The smart money seems to be on a deal worth around 80bn Euros in total, provided on roughly the same terms as in the case of Ireland. So a third would come from the IMF, a third from the European Financial Stabilisation Mechanism and a third from European Financial Stability Facility. Try saying that after a few shots of Ginja.
Since the UK has ‘exposure’ to both the IMF (to which it contributes around 4.5% of total funds) and the EFSM (13.5%), although not the EFSF, that means that it will cost us around £4.2bn to save the Portuguese economy. Even though, of course, we aren’t in Eurozone. This has resulted in a good deal of political outrage here in Blighty - not all of it manufactured in pursuit of headlines - at the iniquity of it all.
Of course on one level it is not remotely ‘fair’ that the UK should have to dip into its already very tightly constricted pockets to save yet another Euro economy, when we’ve got enough to do keeping our own on an even keel. (Although that £4.2bn is in loan guarantees not hard cash, so we’ll only actually have to spend it should Portugal default).
But such a narrow view of the subject neglects the fact that it is very definitely in our national interests to keep the Eurozone countries together and solvent. Collectively they are our biggest trading partners after all. And although the demise of Portugal was not exactly a surprise to anyone, there are signs that the cracks are showing.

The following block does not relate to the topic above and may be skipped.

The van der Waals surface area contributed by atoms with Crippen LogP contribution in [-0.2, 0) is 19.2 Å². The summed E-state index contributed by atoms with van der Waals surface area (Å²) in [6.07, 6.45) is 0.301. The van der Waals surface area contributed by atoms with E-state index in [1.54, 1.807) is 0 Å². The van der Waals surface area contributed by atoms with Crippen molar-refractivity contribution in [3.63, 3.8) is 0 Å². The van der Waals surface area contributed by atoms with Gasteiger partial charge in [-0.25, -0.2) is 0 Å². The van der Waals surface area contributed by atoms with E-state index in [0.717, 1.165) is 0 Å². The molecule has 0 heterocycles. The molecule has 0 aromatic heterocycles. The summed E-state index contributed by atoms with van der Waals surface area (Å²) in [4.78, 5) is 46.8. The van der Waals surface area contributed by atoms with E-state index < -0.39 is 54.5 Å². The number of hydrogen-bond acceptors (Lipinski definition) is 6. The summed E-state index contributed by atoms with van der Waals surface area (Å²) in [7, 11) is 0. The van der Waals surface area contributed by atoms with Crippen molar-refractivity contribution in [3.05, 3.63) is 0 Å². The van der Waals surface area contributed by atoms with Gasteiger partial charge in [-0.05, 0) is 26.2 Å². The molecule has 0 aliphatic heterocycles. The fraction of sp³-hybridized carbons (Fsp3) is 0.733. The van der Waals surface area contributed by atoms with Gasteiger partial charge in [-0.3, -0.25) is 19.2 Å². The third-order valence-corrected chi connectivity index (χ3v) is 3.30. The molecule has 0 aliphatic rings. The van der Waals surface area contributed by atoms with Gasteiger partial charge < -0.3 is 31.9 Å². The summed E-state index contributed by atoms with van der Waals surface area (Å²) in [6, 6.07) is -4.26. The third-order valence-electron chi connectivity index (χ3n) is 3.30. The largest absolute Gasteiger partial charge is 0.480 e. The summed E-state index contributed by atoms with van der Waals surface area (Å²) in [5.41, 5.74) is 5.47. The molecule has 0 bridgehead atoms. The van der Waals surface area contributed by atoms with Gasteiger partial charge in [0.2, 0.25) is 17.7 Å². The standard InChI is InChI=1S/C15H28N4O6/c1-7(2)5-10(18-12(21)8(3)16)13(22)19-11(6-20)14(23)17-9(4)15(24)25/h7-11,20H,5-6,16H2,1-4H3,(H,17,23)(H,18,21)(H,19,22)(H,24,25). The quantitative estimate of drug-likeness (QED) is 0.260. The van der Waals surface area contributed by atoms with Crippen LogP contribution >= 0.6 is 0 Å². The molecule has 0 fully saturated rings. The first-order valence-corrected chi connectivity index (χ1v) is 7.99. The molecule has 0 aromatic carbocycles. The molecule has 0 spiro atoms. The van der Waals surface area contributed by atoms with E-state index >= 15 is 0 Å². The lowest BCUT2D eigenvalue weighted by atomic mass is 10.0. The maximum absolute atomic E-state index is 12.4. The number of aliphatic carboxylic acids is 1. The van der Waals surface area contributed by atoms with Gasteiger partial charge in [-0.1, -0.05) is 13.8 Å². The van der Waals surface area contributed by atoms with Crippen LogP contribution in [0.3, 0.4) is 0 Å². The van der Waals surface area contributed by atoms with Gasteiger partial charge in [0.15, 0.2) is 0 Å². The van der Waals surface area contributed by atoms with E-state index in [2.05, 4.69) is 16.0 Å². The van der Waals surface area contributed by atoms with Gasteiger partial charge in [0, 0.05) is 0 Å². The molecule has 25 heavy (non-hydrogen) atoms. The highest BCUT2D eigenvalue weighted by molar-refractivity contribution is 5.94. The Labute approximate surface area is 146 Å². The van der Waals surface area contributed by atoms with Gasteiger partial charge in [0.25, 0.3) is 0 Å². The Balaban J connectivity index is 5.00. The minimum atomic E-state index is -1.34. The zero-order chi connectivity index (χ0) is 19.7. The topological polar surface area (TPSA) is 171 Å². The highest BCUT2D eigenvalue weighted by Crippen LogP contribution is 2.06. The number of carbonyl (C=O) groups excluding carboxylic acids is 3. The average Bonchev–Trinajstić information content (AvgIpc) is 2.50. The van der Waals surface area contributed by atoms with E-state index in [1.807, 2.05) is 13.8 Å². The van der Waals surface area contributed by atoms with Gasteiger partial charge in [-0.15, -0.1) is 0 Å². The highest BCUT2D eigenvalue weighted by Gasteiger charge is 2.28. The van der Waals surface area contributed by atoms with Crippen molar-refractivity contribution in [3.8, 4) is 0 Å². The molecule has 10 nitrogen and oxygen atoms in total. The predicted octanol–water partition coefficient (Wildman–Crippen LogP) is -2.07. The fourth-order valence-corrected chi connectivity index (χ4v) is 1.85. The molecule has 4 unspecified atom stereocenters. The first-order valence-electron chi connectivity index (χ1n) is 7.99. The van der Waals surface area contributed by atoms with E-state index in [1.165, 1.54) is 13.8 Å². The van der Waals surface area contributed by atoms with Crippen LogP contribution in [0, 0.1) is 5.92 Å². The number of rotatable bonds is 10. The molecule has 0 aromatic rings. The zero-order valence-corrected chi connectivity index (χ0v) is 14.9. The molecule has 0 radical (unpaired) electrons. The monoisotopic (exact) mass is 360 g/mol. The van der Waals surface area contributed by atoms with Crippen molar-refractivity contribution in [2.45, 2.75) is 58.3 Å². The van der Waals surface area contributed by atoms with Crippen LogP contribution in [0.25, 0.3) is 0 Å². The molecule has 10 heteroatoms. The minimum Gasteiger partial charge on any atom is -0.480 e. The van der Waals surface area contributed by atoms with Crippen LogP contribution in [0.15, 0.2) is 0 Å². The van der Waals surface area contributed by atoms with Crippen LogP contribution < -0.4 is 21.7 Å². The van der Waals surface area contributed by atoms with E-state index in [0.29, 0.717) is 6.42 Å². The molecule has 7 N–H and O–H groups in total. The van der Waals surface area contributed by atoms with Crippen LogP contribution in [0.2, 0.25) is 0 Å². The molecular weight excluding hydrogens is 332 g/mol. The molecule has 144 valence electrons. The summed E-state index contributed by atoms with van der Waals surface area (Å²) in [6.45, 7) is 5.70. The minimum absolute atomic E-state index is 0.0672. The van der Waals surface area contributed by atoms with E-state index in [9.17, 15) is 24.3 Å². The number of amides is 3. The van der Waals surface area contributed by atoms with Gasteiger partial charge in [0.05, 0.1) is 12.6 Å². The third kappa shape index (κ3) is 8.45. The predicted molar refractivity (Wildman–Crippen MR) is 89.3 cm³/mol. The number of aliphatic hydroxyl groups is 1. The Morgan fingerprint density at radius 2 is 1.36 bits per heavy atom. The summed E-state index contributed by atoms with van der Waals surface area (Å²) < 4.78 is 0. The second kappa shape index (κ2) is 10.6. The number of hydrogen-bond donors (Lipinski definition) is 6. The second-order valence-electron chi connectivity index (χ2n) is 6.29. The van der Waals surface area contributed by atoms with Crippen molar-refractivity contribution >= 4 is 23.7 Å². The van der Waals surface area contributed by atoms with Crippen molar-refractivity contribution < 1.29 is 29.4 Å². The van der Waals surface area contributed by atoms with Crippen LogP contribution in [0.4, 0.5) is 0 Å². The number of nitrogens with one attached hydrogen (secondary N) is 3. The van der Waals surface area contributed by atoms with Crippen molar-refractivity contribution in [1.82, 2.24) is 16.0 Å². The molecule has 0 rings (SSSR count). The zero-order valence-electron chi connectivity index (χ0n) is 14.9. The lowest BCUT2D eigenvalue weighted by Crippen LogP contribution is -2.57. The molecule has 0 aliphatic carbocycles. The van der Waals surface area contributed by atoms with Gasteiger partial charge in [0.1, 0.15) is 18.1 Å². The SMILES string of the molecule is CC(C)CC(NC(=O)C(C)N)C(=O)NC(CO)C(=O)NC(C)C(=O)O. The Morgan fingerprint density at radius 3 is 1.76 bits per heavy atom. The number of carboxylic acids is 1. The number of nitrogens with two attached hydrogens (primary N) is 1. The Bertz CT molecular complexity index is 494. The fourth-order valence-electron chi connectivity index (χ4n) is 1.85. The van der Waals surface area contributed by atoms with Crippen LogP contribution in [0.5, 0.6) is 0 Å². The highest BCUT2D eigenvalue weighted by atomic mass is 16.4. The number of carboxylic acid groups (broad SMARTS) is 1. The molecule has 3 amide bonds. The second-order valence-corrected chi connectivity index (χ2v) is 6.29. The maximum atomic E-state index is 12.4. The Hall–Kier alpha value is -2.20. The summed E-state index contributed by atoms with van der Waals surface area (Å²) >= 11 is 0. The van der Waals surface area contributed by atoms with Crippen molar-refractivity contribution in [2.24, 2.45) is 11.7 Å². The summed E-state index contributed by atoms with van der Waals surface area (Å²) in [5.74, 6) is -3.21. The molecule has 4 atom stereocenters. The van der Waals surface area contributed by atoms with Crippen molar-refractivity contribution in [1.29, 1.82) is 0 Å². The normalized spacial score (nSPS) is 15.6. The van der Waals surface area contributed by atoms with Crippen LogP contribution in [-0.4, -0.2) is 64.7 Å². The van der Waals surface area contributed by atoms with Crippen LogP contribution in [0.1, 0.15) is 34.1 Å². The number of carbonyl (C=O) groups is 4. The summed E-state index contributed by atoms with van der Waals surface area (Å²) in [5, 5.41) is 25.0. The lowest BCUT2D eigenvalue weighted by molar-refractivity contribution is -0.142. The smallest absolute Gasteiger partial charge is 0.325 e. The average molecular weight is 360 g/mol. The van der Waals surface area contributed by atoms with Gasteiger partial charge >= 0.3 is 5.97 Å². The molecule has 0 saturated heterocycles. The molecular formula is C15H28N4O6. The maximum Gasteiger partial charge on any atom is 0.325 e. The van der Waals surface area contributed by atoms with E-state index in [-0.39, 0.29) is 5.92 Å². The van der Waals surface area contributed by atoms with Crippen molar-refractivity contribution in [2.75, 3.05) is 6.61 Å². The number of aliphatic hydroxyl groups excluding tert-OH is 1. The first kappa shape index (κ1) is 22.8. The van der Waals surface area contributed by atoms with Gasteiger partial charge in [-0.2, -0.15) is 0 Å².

The French and the Germans are doing their usual job of trying to hold the whole thing together with diplomacy and persuasion, but across the rest if the Eurozone there is what might politely be termed a ‘considerable diversity’ of opinion. The difficulty will lie in reaching agreement on exactly how austere the austerity measures imposed on the Lisbon government in return for aid should be. France’s finance minister Christine Lagarde has spoken emolliently of providing ‘encouragement and support’ to countries in financial difficulties. But Finland’s Jyrki Katainen was rather more direct, saying that ‘the package must be very strict… we have to do what we have to do.’
Whatever happens, the Portuguese can look forward (if that’s the expression) to a lot of expert financial delegations jetting in to wag their collective fingers and suck their teeth over the state of the national finances. But the bigger question remains what the impact will be on the Eurozone as a whole. As things stand at present it’s a clash of political will versus economic reality - and while that political will remains strong the irresistible force will fail to shift the immovable object. But should that will falter - should yet another, much larger economy like Spain for example, fail - then the Eurozone’s more robust nations might need a plan B.
There is potential evidence that such an escape vehicle is already being prepared: the ECB’s raising of interest rates this week will have a serious negative effect on growth in the peripheral economies of the Eurozone, whether it does anything to slow inflation or not. And the greater the disparities between the constituent countries, the easier it will become to argue for some kind of break up. Interesting times…